Tuesday, February 17, 2009

The Face on the Milk Carton

Fifteen year old Janie Johnson has the perfect upper middle class life in Connecticut (yes, I hate her, too). Apart from a milk allergy, she has it all—cute boy next door, rich parents, good grades and an alliterative name. Except one day at lunch, she sees a photograph of herself at age three on the back of a milk carton and recognizes herself. Supposedly she was kidnapped from a New Jersey shopping mall ten years ago and her real name is Jennie Spring. About two hundred pages of obsessing later, the conclusions?

Janie’s parents tell her that they had another daughter before her—Hannah, who joined the Hare Krishna cult as a young adult and got brainwashed. The Johnsons did all they could to get her back, until one day Hannah showed up with three year old Janie in tow, saying she was her daughter. The Johnsons assumed Janie was Hannah’s biological daughter from the cult and decided to raise her as their own (and Hannah disappears from their life forever to rejoin the Hare Krishnas).

Turns out Hannah, on the run from the cult, found Janie, or Jennie, at a shopping mall in New Jersey and took the child (for no real reason—but we’re given to believe she was something of a pathetic, lost soul). The book ends with Janie figuring all this out and then phoning her New Jersey family.
  • After reading this book, I assumed that the Hare Krishna movement was sinister. I couldn’t even listen to the George Harrison song “My Sweet Lord” without shuddering. (And not just because I’m a huge fan of the Chiffons.)

  • Janie looks at a picture of Hannah when going through stuff in the attic. “Sweet, blond, mild. The kind Sarah-Charlotte would refer to as a Used Rag Doll. ‘Not much stuffing in that one,’ Sarah-Charlotte liked to say of girls who were short on personality.” I hate you already, Sarah-Charlotte, and not just because you have a ridiculous double name.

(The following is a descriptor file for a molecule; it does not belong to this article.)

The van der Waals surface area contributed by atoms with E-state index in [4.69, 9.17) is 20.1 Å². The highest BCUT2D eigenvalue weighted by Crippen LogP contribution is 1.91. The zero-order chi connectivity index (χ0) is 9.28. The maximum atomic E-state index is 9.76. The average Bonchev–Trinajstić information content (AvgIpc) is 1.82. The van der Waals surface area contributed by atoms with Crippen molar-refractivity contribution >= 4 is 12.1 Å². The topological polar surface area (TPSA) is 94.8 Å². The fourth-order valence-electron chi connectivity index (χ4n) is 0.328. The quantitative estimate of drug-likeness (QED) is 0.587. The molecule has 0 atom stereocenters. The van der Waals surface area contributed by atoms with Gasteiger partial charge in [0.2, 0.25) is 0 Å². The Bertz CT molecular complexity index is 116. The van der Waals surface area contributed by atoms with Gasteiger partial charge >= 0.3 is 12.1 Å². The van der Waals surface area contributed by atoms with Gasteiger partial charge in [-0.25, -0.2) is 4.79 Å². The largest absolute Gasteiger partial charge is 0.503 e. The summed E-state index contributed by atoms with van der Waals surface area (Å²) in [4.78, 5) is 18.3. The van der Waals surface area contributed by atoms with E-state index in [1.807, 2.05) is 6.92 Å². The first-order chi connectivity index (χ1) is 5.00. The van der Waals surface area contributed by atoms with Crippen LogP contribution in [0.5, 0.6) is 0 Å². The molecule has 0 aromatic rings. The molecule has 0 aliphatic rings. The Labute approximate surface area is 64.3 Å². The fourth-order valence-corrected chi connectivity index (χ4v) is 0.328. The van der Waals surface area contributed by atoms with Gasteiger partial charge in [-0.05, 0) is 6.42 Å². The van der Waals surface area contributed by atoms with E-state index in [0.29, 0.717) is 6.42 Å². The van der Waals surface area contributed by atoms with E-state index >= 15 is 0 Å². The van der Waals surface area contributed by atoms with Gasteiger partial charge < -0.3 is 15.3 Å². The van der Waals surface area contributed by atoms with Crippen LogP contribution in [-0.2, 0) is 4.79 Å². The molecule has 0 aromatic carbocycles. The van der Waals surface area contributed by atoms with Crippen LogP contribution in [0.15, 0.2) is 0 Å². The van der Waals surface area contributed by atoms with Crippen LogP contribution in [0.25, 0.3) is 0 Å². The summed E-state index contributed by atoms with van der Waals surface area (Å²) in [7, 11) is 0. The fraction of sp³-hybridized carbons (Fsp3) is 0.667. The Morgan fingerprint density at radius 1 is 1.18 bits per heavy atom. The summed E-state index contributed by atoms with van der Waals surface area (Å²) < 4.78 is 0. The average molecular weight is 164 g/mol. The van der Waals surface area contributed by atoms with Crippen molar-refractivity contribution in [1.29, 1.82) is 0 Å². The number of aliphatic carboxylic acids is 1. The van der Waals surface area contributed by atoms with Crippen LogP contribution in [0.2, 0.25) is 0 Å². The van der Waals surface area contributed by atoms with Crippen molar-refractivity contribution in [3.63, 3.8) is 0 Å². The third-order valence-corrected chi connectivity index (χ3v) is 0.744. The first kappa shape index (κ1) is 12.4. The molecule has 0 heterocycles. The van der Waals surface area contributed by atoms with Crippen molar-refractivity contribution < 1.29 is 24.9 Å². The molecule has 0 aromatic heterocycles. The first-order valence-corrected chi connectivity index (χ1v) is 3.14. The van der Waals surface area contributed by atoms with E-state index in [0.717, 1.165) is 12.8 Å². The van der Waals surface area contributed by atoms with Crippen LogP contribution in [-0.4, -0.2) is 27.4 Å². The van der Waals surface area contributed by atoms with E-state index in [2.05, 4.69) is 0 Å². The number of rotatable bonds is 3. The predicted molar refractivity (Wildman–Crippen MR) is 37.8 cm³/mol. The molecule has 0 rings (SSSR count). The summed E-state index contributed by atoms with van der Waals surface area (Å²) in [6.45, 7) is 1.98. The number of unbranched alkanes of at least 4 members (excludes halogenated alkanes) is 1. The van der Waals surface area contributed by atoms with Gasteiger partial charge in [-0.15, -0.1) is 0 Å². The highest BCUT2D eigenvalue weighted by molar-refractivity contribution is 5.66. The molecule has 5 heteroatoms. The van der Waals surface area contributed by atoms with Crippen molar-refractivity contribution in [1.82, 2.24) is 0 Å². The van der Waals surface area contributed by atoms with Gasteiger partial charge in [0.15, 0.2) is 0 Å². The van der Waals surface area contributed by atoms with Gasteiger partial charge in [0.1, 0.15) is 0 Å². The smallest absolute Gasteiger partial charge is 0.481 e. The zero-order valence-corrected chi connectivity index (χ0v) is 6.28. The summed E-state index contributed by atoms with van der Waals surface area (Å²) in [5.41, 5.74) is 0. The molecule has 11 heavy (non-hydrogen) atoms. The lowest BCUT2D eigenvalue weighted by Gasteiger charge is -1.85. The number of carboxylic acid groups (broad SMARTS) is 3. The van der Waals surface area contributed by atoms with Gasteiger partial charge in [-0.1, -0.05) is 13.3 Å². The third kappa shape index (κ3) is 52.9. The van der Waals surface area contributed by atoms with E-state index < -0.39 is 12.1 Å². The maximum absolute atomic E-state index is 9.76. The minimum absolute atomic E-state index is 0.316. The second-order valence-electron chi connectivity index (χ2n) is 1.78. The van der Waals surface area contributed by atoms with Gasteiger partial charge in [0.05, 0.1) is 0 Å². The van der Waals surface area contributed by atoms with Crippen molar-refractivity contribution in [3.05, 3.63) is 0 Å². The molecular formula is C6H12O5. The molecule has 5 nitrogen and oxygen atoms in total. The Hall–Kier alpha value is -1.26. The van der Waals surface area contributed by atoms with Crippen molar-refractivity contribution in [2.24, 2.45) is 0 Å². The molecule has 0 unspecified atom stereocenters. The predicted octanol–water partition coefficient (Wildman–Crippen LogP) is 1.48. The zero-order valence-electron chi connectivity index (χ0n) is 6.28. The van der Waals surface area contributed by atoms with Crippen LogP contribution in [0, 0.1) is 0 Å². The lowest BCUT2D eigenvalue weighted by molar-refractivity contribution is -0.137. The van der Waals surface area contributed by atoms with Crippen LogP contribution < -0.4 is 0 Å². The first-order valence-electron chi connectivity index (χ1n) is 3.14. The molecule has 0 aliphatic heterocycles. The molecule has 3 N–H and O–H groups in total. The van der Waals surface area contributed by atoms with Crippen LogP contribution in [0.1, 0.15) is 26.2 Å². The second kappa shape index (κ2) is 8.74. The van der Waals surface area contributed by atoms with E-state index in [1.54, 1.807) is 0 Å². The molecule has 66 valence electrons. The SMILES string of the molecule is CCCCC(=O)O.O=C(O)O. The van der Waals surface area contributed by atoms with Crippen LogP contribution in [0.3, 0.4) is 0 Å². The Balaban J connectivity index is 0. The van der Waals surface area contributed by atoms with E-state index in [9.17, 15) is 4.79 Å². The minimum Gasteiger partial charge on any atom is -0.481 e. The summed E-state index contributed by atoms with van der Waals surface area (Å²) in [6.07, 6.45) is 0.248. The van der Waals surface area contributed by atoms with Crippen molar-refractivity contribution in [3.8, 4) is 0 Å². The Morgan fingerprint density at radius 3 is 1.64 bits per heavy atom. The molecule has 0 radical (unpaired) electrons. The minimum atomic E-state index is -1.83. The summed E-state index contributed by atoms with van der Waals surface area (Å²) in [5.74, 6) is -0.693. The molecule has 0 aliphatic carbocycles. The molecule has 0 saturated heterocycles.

• The whole idea of Hannah being so passive and short on personality that she joins a cult is such lazy writing. If Will Smith and Shawn Hunter can fall in with bad crowds, so can anyone. Caroline B. Cooney could have constructed a normal, popular girl who joined a cult, and that would have been even creepier. After all, Hannah would not be the first pretty, rich blond girl to join a cult.
  • Much like myself, Janie is lactose intolerant and can’t drink milk. However, unlike me, she seems to think this is a bad thing and wishes she could drink milk like her friends. Her reasoning for swiping her best friend’s carton of milk is that when you eat peanut butter, you have to drink milk. I am so sick of mouth breathers who can’t function or answer simple questions about who shot Alexander Hamilton without glorified cow juice. So from page four, I knew our protagonist was a moron and I was completely unable to sympathize with her.

  • When I first read this book, the scene where Janie cuts school with her boyfriend, Reeve, to drive to New Jersey to track down her biological family really impressed me. From the car, she sees what she thinks are her brothers coming home from school to the Springs’ house and they all have red hair. When I first read this, I thought this totally proved that she was related to them. Except that milk carton girl had to have been a redhead or Janie wouldn’t have assumed it was her in the photo. And if Jennie Spring was a redhead, it makes sense that her family members would be as well. So really, this proves nothing and the trip to New Jersey is just another way to fill the book with incidents till the shocking denouement.